By Emerson Posadas, MD, MBA PGY-3
The use of thrombolysis in the management of pulmonary embolism is controversial. While many physicians will give thrombolytics in patients with massive pulmonary embolism, I have found that many physicians are much more hesitant to utilize thrombolysis for sub-massive pulmonary embolism. While there has been significant evidence behind the use of thrombolysis in CVA and cardiac ischemia, the evidence behind its use in pulmonary embolism is much less clear. Yet, pulmonary embolism represents a significant disease process that is associated with high morbidity and mortality. The AHA and American Cardiology Association in the past year has advocated for the use of thrombolytics in both massive and sub-massive pulmonary embolism in select patients.1However, ACEP has yet to release a clinical policy regarding the use of thrombolysis in sub-massive pulmonary embolism. In this review, I will discuss the evidence behind the use of thrombolysis in pulmonary embolism, specifically in sub-massive pulmonary embolism.
In this review, we will assume that the patient already has a diagnosis of pulmonary embolism or likely pulmonary embolism. This review is not to go over the PERC, Wells, or Geneva scores in determining the likelihood of pulmonary embolism. This review guides the clinician on what to do now that the diagnosis of pulmonary embolism has been made.
First, it is best to define the different types of pulmonary embolism based on severity. Standard definitions for sub-massive pulmonary embolism have not been universally accepted. However, on review of the literature many studies share similar clinical features that delineate between the different severities. 2Massive pulmonary embolism is generally characterized as associated with cardiac arrest, sustained hypotension (BP <90 or requiring inotropic support), or persistent and profound bradycardia suggestive of shock. Submassive pulmonary embolism is associated with a SBP >90 but with signs of either right ventricular dysfunction or myocardial necrosis. Signs of right ventricular dysfunction include RV dilation on imaging, elevation of BNP (>500), new complete or incomplete RBBB, anteroseptal ST elevation/depression or TWI on EKG. Elevated troponin is a sign of myocardial necrosis. Thrombolysis in general is not indicated in non-massive or sub-segmental PE, in which patients have no evidence of hemodynamic compromise or RV strain.3In some studies, the use of the Pulmonary Embolism Severity Index can also be used to help guide management.4
The MOPETT trial in 2013 studied the use of half dose TPA (0.5 mg/kg max 50 mg) in sub-massive pulmonary embolism. Their main outcome measure was the reduction of pulmonary artery pressure. They found that there was a significant reduction in pulmonary hypertension as well as recurrent pulmonary embolism, however no significant mortality benefit. However, there was no analysis on rates of RV dysfunction or ischemia.5In a separate trial in 2014, the PEITHO trial studied the effect of single dose thrombolysis to reduce mortality or hemodynamic collapse in sub-massive pulmonary embolism at 7 days. They found that fibrinolytic therapy decreased incidence of hemodynamic decompensation, but was associated with up to a 5-fold major bleeding risk. 6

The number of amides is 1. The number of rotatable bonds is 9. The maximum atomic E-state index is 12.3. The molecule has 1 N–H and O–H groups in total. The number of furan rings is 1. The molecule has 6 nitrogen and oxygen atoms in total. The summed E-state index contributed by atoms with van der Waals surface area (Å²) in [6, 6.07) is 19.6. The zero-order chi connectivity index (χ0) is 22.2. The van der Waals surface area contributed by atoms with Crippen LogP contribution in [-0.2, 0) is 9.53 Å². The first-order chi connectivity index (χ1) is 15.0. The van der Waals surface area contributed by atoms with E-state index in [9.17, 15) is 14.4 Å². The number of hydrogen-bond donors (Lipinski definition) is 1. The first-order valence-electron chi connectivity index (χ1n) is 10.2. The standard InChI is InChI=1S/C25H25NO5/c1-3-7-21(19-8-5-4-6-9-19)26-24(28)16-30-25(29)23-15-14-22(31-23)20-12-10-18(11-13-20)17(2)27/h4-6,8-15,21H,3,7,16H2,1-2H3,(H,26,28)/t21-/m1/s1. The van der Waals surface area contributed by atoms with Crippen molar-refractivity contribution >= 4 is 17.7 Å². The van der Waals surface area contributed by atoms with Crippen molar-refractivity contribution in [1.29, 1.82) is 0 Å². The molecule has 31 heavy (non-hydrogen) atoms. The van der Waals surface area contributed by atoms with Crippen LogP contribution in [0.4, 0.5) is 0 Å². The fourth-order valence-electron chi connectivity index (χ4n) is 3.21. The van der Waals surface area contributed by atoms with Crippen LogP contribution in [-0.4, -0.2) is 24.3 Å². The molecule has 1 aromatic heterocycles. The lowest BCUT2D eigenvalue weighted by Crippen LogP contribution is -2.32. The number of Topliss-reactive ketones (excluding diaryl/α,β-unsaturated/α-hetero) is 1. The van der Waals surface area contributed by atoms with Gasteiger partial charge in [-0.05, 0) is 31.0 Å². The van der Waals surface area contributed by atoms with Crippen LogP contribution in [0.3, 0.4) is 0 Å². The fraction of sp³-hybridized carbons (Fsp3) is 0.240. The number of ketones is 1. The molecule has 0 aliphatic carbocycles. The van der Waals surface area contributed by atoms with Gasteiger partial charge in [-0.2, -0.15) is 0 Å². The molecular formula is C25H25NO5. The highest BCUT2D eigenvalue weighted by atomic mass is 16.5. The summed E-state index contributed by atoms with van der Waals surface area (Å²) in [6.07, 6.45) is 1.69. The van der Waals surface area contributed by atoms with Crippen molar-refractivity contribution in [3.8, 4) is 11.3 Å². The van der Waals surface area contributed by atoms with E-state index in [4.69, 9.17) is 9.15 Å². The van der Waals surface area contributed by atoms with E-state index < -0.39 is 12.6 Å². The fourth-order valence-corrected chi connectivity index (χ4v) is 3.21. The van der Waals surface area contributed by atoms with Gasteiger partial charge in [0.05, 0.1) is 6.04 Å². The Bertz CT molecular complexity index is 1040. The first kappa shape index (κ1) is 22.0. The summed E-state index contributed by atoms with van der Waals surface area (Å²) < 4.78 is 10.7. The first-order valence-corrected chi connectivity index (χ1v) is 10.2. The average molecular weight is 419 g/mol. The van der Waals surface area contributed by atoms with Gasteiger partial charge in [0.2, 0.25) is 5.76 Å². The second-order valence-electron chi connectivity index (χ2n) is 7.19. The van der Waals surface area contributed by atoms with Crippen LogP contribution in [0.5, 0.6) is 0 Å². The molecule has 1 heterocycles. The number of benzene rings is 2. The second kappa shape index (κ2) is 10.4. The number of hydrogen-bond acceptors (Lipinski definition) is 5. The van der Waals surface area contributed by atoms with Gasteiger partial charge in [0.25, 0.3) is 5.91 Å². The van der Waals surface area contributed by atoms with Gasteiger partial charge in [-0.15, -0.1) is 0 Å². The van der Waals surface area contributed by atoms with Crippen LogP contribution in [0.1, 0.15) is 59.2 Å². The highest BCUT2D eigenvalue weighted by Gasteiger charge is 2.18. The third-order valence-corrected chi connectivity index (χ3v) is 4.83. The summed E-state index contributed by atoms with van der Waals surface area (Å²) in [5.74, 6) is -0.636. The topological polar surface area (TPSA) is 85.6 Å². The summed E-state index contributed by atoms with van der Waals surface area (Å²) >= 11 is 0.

While no single study has had the power to conclusively recommend thrombolytics for pulmonary embolism, there have been several meta-analyses done. A meta-analysis in 2014 found that among patients with pulmonary embolism, thrombolytic therapy was associated with lower rates of all cause mortality but also increased rate of increased bleeding and ICH. Those with RV dysfunction, including those that were hemodynamically stable, seemed to benefit the most. It is important to note that major bleeding was not significantly increased in patients 65 years and younger.7
Absolute contraindications are similar to those seen in the use of thrombolytics for CVA, and are associated with increased bleeding risk. This includes prior intracranial hemorrhage, AVM, suspected aortic dissection, active bleeding, recent neurosurgery, recent trauma with brain injury.
Once the provider has decided to give thrombolytics, the question becomes how much? Full dose thrombolytics has been studied in multiple trials including the PEITHO trial (tenecteplase), TOPCOAT trial (tenecteplase), MAPPET-3 Trial (alteplase) which showed consistent decrease in hemodynamic compensation but mixed mortality benefit. Further, there was a increase risk of major bleeding in patients >65 years of age in all trials. 7,8While the MOPETT used ½ dose tPA with improvement of pulmonary hypertension at 28 months with no increase in major bleeding. However, mortality was not assessed in this trial. In one 2010 RCT comparing half-dose vs full dose tPA in patients with pulmonary embolism and hemodynamic instability, researchers found no difference in primary outcomes however there was increased bleeding risk in the full dose tPA group. 9
While more studies need to be conducted, the clinical bottom line seems to be trending towards the use of low dose/half dose thrombolysis in selected patient populations. The use of low dose systemic thrombolysis in patients with sub-massive pulmonary embolism and impending hemodynamic instability seem to benefit the most. There also may be decreased bleeding risk with low dose systemic thrombolysis versus systemic thrombolysis. While all-cause mortality does not seem to change, several other outcome measures do improve. There is no clear-cut answer, and the use of thrombolysis in patients should be made on a case by case basis and also taking into account functional status. It is clear that a component of shared decision-making should be done when considering thrombolysis.
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